Tuesday, December 4, 2007


Lenny is the story of the life and times of Lenny Bruce. Bruce is famously known for fighting against the idea of obscenity and what a performer can say on stage. Veteran director Bob Fosse seems an odd choice to direct this project considering his reputation was built on musicals. Expect black and white, lots of nudity, and an incredible of amount of music to drive the story forward.

The films actually looks phenomenal in b & w with each shot perfectly framing what is on screen. Fosse clearly knows how to get the look of a film, but can he make this a complete movie? The answer to that would be more or less yes he can.

The first half of the film chronicles the early years between Lenny (Dustin Hoffman) and he eventual wife Honey (Valerie Perrine). It jumps back and forth between a faux documentary featuring interviews of Lenny's inner circle and what was going on in his life. I'm not a fan of that style of storytelling, but it all seems to work without slowing down the film. Lenny takes a little while to get rolling, but it seems to find it's legs after Honey is jailed for possesion. Bruce is forced to take care of their daughter while trying to make ends meet emceeing at a strip club. A club owner sees him and his brand of humer and wants to make him a regular as a comedian.

His career begins to snowball until he starts getting noticed for all the wrong reasons. At that time in history, performers didn't use dirty language on stage. Bruce is using it to try and change the way people thought about the words themselves and was trying to make a point. Bruce was gifted with the way he was able to turn a phrase or idea around and present it in a new way. The film does delve into his performances with them interwoven into the second half.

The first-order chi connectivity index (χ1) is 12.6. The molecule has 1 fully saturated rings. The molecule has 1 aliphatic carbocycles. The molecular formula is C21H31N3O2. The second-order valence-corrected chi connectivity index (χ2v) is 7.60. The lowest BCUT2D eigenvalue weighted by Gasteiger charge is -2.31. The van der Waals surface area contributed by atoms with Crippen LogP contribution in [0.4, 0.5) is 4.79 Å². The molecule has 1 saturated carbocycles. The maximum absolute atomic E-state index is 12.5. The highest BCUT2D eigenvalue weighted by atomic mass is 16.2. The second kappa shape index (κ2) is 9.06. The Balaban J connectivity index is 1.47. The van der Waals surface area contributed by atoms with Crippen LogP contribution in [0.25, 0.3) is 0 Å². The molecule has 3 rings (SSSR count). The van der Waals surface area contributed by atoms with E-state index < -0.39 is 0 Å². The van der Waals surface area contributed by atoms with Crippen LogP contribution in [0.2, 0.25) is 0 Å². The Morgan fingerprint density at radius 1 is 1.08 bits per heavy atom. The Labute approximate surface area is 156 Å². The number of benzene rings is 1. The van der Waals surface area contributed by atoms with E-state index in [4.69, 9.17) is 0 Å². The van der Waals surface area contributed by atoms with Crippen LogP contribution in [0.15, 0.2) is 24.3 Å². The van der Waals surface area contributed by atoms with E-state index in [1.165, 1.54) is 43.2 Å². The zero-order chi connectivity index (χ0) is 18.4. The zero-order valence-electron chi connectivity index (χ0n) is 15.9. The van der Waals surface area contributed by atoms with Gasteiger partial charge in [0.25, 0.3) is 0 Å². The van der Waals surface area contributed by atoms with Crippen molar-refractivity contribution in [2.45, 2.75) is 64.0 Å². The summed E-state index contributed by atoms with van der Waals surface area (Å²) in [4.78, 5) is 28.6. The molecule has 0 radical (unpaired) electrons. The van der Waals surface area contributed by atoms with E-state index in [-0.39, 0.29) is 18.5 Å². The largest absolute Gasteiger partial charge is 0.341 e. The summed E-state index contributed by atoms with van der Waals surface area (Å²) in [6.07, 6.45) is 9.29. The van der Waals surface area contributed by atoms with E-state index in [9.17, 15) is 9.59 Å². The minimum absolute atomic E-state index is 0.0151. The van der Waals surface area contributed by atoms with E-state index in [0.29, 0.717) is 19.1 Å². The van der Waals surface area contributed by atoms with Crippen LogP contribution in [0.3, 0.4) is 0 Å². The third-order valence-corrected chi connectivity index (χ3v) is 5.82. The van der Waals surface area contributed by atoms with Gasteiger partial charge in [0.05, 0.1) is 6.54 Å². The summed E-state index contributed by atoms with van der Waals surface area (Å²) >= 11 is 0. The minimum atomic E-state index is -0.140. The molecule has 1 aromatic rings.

Lenny ultimately works because of Dustin Hoffman. He is such the mannered actor who completely loses himself in the character. A lot of times you are still cognizant of who the actor is, but here you find yourself caught up in who Bruce really was and what he wanted. Fosse is very capable with the camera. You have to be able to appreciate the Fosse-style, which might strike some people as annoying. The first half drags a bit, but stick with it.

* Lenny ended up losing best picture at the 1975 Oscars to The Godfather pt. 2, but look at what else was nominated: Roman Polanski's Chinatown, Irwin Winkler's The Towering Inferno, and Francis Ford Coppola's The Conversation! Dustin Hoffman not only got beat out by Art Carney, but was up against Al Pacino, Albert Finney, and Jack Nicholson! You don't seen that kind of competition at the Academy Awards anymore.


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